Secondly, I absolutely HATED how blatantly the book forced an interpretation of the stories in the therapy sessions on the reader. Instead of letting the stories stand for themselves and letting the reader reflect on what they might mean to them, Komm ich erzΓ€hl dir eine Geschichte was like, “Oh, I don’t think the readers are going to get it, so let me make it abundantly clear that these stories are meant to be metaphors for Demian’s life.” πŸ™„

Yeah, so, unfortunately, this one wasn’t really my thing. Still, I did like the insights it gave into gestalt therapy, so for that reason and the fact that the book might genuinely be able to help people, I’ve grudgingly decided to add half a star to the two-star rating I was originally toying with. I really don’t think this is a bad book; I just don’t think I belong to its intended target audience.

The Bridge of Little Jeremy by Indrajit Garai (2/5 Stars)

This one was, unfortunately, also a bit of a letdown. When a friend of the author’s reached out to me, asking whether I would like a review copy, it sounded so intriguing! I mean, it is set in Paris! It has a mystery! It’s literary fiction about a boy and his dog trying to save their family from being evicted! Everything about it sounded like it would be right up my alley, and I was fully prepared to make up for my cancelled travel plans by taking a mental trip to France and reading a touching, character-driven story.

Apart from beautifully lyrical descriptions of Paris, however, not many of my expectations were fulfilled. While the story was endearing, I ultimately found the characters to be quite bland, and it frustrated me to no end that its narrator, who was supposed to be a twelve-year-old boy, sounded like he was either an encyclopedia or a sixty-something-year-old legal practitioner. Furthermore, while the novel touched upon some very interesting topics, it never went into great depth regarding any of them. I wanted nuanced discussions, but instead, I got one-sided arguments that were brought up over and over again πŸ™„ Also, can someone please explain to me why a boy so ill that he was kept home from school was allowed to strut around Paris day and night?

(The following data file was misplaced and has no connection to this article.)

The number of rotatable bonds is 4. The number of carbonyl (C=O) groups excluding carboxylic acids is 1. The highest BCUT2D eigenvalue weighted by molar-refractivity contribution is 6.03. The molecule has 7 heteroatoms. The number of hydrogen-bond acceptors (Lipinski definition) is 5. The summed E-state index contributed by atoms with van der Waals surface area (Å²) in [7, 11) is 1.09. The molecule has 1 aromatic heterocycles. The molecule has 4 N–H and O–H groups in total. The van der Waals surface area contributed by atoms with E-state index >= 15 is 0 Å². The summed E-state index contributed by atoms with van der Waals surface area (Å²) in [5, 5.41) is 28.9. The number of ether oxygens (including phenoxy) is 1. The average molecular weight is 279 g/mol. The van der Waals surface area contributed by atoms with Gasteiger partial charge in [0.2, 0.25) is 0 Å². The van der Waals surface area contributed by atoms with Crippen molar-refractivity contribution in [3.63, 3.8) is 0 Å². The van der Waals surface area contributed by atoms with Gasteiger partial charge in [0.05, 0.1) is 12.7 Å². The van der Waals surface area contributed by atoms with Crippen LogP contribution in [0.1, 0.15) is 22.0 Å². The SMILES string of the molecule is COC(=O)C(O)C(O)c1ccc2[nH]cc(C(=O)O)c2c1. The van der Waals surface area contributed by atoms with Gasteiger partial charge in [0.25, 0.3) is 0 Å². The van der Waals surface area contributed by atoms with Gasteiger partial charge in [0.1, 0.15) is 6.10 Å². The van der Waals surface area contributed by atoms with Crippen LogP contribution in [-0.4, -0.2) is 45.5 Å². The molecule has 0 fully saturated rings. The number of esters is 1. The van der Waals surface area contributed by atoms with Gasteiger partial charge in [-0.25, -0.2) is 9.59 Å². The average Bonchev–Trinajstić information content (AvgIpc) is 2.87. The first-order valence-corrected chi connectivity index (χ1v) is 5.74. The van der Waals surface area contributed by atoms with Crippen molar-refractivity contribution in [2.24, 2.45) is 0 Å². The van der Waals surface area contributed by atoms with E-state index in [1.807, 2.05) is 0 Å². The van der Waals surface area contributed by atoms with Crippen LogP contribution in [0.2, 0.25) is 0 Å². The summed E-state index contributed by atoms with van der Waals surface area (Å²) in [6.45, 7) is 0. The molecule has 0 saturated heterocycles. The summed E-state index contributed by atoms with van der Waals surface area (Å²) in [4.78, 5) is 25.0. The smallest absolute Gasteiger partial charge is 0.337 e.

Overall, this unfortunately wasn’t really my thing. I wouldn’t necessarily recommend it, but if you’re still interested and would like to know some of my more detailed thoughts, you can check out my full review here – it’s spoiler-free, for a change!

Take a Hint, Dani Brown (The Brown Sisters, #2) by Talia Hibbert (3.5/5 Stars)

You can definitely tell when my university stress levels hit their peak because that’s when I start craving mindlessly smutty, fluffy romance novels πŸ˜‚ And right in time for the final thesis defense preparation countdown, Scribd came through and recommended this one! I’d quite enjoyed Talia Hibbert’s Get a Life, Chloe Brown when I read it sometime last year, so obviously, I wasn’t going to turn Scribd down.

Overall, I did have a fun time with this. The main character, Dani, is a PhD student specializing in post-colonial literature – and if there’s anything I related to at the time I was reading this, it was people struggling with their thesis! And our love interest, Zafir, was beyond cute. A hopeless romantic with a tragic past? What’s not to like? And then the two of them somehow get mixed up in the most adorable fake-dating scenario… 😍

Still, I found this to be a pretty average romance book. Nothing about it particularly surprised me, and, if we’re being honest, the only obstacle in this book was Dani’s inability to acknowledge what she really wanted. Also, remember how I said that Talia Hibbert went overboard describing the characters’ physical attraction to one another in Chloe Brown? Well, I kind of want to take that back now, because Chloe Brown was NOTHING compared to Dani Brown. Dani and Zafir pretty much only have to catch a glimpse of, like, a sliver of the other person’s toenail, and then they’re so horny that they’re unable to work for the entire remainder of the day πŸ™„ How on Earth did these people spend almost an entire book thinking they were just friends?

But, anyway, my overall verdict? This one was fun, but ask me about it again two months from now and I probably won’t remember all that much about it.